Sasha Planting
4 minute read
11 Dec 2015
12:41 pm

Debt spiral and recession on the menu

Sasha Planting

There were ominous signs, but Nene’s firing has accelerated the process.

Picture Thinkstock

A year ago the collapsing oil price precipitated a crisis in Russia that saw the central bank raise interest rates by 6.5% in one step. The Russian economy contracted by 9.3% in first quarter of 2015, 5.4% in the second quarter and grew by 0.7% in the third quarter, according to the SA Reserve Bank quarterly bulletin.

While South Africa is not an oil-based economy, the example illustrates what an economic shock can do to an economy. The firing of finance minister Nhlanhla Nene is one of several ominous signs that South Africa could be headed for an ‘economic event’ and a far more aggressive interest-hiking scenario than was predicted.

Sharply higher interest rates will slow economic growth further and possibly push the country into recession and political and social instability.

The rand fell to its lowest level against the dollar, pound and euro on the news that Nene had been axed. The already beleaguered currency could fall further ahead of next week’s expected interest rate increase by the US Federal Reserve.

This puts pressure on imported inflation and puts the Reserve Bank under pressure to raise interest rates in an effort to stabilise the currency.

Bond yields exploded on the Nene news. Yields on South Africa’s ten-year bond – the most liquid of South African bonds – rose from 8.82% to 9.80% overnight. “This is unusual, it is an event similar to PW Botha’s Rubicon speech,” says Ray Wallace, CIO at Taquanta Asset Managers.

At the long end of the curve, yields on the 30-year bond increased by around 100 basis points from 9.5% to about 10.5%. “Bonds are being sold off aggressively, which raises the risk premium on the country and adds to the pressure on the Reserve Bank to raise interest rates,” he says.

Raising of interest rates, particularly if faster than expected, will dramatically slow down private sector investment, says Chris Malikane, associate professor of economics at the University of Witwatersrand. “On the consumer side, debt costs will increase. And for the public sector it means far higher interest costs,” he says.

Higher interest rates will swell government debt further. Without cuts in government spending, debt levels will explode. Including guarantees made on behalf of State-owned enterprises government debt is standing at over 60% of GDP. This shock alone could push it to above 65%, Malikane says. “South Africa is entering a debt spiral.”

Investors had already voted with their feet on SA assets following credit-rating downgrades by Fitch and outlook revisions by Standard & Poor’s last Friday. In the past three months, foreign investors have sold SA equities and bonds to the tune of R33 billion and R7 billion respectively, according to data from the Johannesburg Stock Exchange (JSE).

“This is another ominous signal and sets an uneasy tone for SA as it enters 2016,” says Lesiba Mothata, chief economist at Investment Solutions.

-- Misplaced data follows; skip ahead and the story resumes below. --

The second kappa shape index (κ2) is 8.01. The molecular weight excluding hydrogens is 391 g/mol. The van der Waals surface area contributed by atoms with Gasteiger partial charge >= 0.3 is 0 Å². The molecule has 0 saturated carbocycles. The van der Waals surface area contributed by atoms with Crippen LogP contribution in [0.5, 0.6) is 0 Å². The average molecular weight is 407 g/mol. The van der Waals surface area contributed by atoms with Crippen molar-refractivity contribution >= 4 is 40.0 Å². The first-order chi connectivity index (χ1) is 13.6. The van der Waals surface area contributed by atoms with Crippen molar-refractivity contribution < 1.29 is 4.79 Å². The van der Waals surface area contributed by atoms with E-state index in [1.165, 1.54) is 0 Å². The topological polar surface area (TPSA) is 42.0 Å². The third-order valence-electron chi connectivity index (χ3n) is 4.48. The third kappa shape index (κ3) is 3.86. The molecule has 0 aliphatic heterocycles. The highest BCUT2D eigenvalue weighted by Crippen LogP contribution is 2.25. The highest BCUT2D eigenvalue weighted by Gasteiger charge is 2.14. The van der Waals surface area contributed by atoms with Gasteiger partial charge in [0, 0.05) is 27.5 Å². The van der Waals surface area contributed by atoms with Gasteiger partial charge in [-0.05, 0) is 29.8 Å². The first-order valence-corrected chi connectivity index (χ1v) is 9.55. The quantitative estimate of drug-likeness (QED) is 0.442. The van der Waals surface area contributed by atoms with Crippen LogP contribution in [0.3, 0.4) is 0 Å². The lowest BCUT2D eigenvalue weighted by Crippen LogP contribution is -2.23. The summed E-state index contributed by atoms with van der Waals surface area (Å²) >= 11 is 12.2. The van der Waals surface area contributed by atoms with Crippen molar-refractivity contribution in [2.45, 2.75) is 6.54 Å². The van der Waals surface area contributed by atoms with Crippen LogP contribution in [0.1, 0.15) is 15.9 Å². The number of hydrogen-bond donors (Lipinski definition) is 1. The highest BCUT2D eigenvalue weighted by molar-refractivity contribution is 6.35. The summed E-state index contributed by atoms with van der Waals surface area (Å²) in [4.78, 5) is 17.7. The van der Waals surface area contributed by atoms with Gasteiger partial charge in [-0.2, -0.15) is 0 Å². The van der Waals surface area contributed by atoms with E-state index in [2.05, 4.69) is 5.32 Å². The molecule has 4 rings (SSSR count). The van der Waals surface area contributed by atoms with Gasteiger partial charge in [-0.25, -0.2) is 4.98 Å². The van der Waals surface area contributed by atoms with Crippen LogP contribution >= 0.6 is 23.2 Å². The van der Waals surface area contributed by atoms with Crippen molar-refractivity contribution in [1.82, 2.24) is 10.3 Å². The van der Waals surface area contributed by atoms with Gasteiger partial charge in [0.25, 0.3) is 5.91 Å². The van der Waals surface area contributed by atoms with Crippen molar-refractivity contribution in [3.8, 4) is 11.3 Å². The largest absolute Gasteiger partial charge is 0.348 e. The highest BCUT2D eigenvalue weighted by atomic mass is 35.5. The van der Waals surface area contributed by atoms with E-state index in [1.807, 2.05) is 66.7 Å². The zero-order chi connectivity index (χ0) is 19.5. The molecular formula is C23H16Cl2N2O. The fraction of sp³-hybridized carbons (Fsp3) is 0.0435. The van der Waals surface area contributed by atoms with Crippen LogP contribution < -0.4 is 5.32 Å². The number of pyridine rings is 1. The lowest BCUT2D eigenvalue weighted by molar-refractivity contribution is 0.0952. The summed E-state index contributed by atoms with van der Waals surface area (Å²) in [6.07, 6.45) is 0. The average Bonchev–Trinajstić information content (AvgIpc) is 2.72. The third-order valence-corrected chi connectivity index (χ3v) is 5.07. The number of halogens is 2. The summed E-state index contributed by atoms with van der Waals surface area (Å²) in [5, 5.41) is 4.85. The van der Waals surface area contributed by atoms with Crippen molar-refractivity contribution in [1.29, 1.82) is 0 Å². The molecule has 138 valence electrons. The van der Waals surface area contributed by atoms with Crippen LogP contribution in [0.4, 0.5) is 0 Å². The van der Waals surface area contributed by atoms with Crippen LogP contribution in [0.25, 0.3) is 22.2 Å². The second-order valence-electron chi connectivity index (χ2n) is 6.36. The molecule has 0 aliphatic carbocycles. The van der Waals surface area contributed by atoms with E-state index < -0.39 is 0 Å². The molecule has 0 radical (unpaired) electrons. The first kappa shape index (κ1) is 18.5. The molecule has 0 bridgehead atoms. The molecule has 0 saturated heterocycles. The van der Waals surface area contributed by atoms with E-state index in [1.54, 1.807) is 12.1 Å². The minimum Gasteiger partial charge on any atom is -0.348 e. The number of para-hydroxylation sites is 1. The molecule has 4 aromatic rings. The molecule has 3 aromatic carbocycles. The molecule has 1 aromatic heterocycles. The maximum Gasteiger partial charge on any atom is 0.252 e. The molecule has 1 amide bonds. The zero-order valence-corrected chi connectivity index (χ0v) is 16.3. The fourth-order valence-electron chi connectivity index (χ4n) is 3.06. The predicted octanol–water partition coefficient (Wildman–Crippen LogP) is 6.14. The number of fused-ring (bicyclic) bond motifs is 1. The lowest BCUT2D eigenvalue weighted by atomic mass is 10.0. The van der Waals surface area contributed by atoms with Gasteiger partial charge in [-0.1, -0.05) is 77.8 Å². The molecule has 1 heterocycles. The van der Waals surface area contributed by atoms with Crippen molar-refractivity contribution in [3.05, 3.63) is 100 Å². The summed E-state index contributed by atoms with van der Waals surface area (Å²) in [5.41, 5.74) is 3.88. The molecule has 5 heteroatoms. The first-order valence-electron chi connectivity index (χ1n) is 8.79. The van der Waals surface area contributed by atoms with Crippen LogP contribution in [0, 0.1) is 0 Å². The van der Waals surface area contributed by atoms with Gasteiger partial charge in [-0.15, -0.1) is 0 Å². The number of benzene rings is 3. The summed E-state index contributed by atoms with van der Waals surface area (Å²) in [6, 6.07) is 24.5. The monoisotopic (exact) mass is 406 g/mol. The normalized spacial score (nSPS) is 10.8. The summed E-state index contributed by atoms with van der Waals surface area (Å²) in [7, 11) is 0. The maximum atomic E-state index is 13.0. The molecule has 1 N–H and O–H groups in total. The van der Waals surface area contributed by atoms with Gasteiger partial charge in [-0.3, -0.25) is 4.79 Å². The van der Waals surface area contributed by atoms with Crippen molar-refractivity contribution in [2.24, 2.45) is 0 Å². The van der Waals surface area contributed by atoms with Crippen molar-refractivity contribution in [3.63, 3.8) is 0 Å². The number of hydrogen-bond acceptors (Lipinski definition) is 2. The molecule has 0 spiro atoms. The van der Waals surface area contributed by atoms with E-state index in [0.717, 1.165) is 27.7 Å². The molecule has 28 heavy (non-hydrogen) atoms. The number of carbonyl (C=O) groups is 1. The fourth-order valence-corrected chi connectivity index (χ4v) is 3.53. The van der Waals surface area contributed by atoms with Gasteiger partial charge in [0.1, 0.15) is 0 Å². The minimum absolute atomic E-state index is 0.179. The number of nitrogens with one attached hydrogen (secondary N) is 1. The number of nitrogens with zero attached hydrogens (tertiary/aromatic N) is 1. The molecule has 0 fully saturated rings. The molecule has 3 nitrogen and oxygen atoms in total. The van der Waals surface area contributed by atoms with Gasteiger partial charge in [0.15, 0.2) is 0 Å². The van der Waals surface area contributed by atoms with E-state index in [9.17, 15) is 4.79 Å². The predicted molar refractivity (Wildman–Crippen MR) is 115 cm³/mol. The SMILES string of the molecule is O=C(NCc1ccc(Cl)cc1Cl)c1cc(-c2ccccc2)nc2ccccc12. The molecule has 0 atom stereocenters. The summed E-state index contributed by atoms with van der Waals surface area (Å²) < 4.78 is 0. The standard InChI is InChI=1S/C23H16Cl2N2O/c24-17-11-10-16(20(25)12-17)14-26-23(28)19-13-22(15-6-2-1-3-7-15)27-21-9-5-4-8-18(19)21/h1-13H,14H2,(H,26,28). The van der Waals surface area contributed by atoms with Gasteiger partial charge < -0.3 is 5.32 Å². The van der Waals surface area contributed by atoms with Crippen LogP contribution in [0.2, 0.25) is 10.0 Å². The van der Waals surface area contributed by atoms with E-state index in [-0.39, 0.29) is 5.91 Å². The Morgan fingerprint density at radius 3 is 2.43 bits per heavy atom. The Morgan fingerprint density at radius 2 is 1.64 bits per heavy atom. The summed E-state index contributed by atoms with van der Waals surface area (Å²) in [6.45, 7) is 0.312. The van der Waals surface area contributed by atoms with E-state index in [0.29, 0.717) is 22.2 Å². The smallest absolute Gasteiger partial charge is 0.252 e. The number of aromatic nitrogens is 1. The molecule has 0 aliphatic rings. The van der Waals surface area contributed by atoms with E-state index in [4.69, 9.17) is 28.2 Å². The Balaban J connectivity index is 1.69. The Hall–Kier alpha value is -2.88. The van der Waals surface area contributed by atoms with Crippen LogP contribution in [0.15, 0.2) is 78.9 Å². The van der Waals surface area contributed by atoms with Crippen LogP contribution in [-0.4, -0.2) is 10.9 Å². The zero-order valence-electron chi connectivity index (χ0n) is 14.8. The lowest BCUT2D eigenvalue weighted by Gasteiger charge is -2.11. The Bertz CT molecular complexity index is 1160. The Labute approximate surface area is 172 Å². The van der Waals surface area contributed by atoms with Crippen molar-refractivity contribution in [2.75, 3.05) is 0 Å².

Aside from outflows, there are other signs that South Africa is facing a possible risk economic event, he says. The first is a sudden fall in the currency – the rand lost 5% of its value against the dollar between Wednesday and Thursday this week.

Spreads on credit default swaps have widened to almost 300 basis points (from 240bps in September). This is the highest level since March 2009 and reflects a higher risk of default, Mothata says. At this point South Africa is being priced as being more risky than Turkey, Russia and Brazil.

Bank shares are another ominous indicator, he says. The Financial 15 on the JSE fell 8.6% on Thursday. “SA banks are well capitalised and the financial sector is sound. However what we don’t know is how capital requirements will change if we have a ratings downgrade or significant economic event. It appears investors are pricing in an adverse economic situation.”

Inexplicable political decisions create heightened uncertainty. “With a new and untested finance minister South Africa’s predictable and transparent fiscal policy is now massively uncertain. This leaves us vulnerable to downgrade.” Downgrades, he says, don’t have to happen a notch at a time. “The rapid rand depreciation and economic mismanagement emanating from the political front could result in Moody’s downgrading SA’s sovereign credit by two notches, and other agencies following suit.”

Moody’s review of South Africa is expected early next year, with Standard & Poor’s and Fitch’s review due at the end of 2016. However they will be following events closely and will not hesitate to adjust their rating out of cycle.

The bottom line is that investors need to be on the lookout for a potential risk event for SA. If the capital outflows persist, and the related feedback loop between rand weakness and inflation becomes entrenched, Mothata believes the Sarb is likely to call an unscheduled meeting and increase borrowing costs.

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